First, a few preliminaries: the nice folk at Logos have sent a copy of the Göttingen Septuagint for review. Second, the opinions that I’ll express concerning the value, usefulness, and importance of the edition are my own and were not coerced or even so much as suggested (as though I were susceptible to arm-twisting anyway, right?!) by Logos. And third, because the edition is so utterly massive my observations on it will occur over a fairly extended period (and besides, it deserves careful attention). What follows, then, is merely the first in a series I’ll call, quite cleverly, ‘The Göttingen Septuagint: A Review Series‘.
Second, my own history in relation to the edition goes back decades, when it was just appearing and I was a lowly grad student at SEBTS. There in that lovely library were shelved the beautiful red volumes which comprise the edition and I consulted them constantly for my work on the use of the Old Testament by the New (my central interest then and now and the topic of both my ThM Thesis and Dissertation). How I pined to have them as my own. But, alas, they were priced far beyond what I could afford. Nevertheless, I loved them and used them. Here’s the primary reason why: the textual apparatus is as far superior to Rahlfs and BHS as the sun is superior to a candle.
Take, for example, Jeremiah 1:4. Here, on the left, the G.E. and on the right, Rahlfs (and you’ll need to click to enlarge all the screen shots to follow) -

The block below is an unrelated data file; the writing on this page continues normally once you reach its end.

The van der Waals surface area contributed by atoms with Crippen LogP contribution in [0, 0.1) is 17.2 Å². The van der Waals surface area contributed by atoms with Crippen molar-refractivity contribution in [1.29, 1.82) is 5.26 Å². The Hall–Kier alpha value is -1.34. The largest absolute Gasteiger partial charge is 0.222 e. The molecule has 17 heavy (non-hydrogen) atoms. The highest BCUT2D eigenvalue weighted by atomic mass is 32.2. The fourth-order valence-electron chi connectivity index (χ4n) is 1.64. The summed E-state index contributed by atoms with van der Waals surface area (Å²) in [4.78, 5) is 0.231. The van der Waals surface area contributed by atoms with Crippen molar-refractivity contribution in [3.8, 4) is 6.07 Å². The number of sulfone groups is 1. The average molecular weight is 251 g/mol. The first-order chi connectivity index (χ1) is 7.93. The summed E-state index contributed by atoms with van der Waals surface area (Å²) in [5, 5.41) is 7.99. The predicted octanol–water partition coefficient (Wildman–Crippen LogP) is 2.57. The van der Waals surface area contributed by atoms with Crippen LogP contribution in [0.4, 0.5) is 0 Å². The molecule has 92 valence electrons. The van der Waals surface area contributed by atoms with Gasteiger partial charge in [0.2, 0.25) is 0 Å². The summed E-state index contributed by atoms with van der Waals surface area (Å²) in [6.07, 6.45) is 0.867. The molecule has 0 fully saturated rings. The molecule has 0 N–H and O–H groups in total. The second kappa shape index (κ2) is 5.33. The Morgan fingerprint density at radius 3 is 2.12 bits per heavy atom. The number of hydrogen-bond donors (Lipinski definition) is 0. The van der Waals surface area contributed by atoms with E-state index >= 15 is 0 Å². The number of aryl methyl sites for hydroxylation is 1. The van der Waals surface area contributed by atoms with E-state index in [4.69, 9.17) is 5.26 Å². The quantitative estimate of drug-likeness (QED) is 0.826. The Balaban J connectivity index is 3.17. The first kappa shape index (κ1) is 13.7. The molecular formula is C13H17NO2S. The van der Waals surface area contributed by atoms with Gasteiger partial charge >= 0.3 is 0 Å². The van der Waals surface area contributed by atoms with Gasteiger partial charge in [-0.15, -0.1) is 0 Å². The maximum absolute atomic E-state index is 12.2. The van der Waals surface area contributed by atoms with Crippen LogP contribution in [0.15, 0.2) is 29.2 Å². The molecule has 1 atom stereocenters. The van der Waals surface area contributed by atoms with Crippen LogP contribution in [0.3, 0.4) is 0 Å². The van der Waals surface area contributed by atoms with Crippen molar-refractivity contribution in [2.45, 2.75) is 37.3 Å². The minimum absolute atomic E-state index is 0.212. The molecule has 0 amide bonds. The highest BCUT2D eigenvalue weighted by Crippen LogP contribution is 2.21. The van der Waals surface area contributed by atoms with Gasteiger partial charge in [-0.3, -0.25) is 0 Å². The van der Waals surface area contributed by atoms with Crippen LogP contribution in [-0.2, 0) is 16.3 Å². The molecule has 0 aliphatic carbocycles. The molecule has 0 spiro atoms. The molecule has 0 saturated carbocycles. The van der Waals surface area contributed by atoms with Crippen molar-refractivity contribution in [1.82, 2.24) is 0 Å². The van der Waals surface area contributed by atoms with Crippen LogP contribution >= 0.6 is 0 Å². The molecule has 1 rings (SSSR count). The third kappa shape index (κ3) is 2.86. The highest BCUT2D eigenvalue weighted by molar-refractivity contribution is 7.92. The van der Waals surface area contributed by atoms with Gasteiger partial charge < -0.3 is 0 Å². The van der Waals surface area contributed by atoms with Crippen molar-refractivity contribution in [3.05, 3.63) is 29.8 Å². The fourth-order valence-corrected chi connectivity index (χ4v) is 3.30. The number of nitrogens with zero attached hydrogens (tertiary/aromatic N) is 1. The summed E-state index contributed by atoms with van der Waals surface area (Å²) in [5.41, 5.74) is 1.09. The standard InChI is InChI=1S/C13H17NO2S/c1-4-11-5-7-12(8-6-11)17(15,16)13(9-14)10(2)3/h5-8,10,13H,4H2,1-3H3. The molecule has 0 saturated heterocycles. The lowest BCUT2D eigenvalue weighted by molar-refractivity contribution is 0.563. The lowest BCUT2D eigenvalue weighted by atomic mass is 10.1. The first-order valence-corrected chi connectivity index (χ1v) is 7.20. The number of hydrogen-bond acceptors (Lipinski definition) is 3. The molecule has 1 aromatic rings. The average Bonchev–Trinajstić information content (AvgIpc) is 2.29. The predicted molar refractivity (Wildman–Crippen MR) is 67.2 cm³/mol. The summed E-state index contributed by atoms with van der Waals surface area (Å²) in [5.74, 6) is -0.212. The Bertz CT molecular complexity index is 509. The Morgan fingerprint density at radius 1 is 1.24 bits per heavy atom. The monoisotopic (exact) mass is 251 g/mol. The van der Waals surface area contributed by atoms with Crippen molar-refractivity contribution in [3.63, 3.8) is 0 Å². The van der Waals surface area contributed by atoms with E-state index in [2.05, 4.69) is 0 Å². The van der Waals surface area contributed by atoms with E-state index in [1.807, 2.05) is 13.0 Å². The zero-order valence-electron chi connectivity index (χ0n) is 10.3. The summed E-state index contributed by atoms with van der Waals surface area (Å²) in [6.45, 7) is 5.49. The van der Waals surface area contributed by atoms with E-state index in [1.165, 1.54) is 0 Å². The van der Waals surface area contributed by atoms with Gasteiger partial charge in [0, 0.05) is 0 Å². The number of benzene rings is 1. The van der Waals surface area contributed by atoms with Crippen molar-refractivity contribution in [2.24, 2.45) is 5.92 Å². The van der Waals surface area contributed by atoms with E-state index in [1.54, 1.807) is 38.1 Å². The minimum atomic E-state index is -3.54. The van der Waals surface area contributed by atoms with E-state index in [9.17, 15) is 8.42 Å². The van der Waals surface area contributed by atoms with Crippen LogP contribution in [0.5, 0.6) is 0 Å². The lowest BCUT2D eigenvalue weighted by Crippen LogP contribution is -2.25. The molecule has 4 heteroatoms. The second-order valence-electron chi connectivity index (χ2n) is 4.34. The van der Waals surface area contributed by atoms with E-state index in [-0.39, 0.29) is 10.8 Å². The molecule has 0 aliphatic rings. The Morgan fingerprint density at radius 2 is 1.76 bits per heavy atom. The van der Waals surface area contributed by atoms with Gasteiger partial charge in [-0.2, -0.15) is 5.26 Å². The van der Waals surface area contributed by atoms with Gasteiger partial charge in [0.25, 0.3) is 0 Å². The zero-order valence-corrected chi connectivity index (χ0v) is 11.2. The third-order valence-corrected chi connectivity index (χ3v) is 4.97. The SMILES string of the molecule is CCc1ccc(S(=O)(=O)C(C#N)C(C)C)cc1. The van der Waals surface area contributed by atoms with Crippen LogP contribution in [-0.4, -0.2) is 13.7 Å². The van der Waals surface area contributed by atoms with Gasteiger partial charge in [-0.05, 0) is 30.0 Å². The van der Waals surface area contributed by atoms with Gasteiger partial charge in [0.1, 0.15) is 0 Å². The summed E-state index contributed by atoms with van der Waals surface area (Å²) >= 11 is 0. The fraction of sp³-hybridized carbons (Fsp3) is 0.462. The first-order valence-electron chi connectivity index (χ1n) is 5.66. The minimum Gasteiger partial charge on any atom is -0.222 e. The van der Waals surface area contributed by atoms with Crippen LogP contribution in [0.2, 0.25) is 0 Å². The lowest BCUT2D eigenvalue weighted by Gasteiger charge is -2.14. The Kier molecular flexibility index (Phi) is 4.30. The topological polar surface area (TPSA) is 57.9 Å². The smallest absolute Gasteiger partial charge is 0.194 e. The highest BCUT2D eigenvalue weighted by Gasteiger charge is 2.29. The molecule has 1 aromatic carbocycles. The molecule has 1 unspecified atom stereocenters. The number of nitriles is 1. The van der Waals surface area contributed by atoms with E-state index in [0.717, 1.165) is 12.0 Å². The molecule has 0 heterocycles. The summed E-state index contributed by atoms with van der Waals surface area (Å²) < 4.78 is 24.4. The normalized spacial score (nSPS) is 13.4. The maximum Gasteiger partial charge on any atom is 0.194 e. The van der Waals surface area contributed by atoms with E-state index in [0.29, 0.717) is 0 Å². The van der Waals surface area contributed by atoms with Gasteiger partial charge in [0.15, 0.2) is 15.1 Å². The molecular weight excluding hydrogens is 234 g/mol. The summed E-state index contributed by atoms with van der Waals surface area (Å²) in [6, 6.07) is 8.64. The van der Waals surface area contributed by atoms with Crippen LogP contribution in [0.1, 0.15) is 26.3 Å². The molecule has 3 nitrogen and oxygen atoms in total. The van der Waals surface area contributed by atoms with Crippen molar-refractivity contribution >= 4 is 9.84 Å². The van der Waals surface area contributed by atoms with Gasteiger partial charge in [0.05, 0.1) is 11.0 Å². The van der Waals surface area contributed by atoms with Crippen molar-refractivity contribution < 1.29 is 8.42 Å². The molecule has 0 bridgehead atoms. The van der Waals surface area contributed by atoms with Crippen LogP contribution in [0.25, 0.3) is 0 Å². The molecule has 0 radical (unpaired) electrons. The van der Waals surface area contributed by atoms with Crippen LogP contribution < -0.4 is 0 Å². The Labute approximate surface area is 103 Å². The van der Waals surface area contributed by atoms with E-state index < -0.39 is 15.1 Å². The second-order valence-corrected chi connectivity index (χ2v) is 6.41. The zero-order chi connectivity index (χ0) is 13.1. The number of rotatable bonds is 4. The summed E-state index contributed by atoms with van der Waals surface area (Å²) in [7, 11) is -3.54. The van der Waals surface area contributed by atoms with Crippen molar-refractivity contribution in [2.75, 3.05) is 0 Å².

I’ve highlighted a variant for you.
Here’s what the apparatus of BHS has here:
Which indicates that there is a variation but is utterly devoid of any useful information beyond that bare fact.
Here’s the apparatus for Swete’s edition of the LXX (which is akin to Rahlfs)
At least that’s a bit more than BHS, but insubstantial nonetheless. And, to be fair, not at all helpful for persons genuinely interested in textual criticism.
But now the G.E.-
Not only are more textual sources listed, there are more variants included as well. In other words, the G.E. is thorough whilst the others are not.
On the surface of the text there aren’t that many substantive differences between G.E. and Rahlfs. But under the hood the materials supporting various readings are so much more complete that the student of the Old Testament who fails to make use of the G.E. simply fails to apprehend the scope of the data and cannot fully grasp the history of the text.
To say it a bit differently: scholars failing to make use of the G.E. do not have the best tools. They’re trying to do the job with just a screwdriver when it requires a toolbox full of instruments. For that reason the G.E. is inestimably superior to its parallel resources.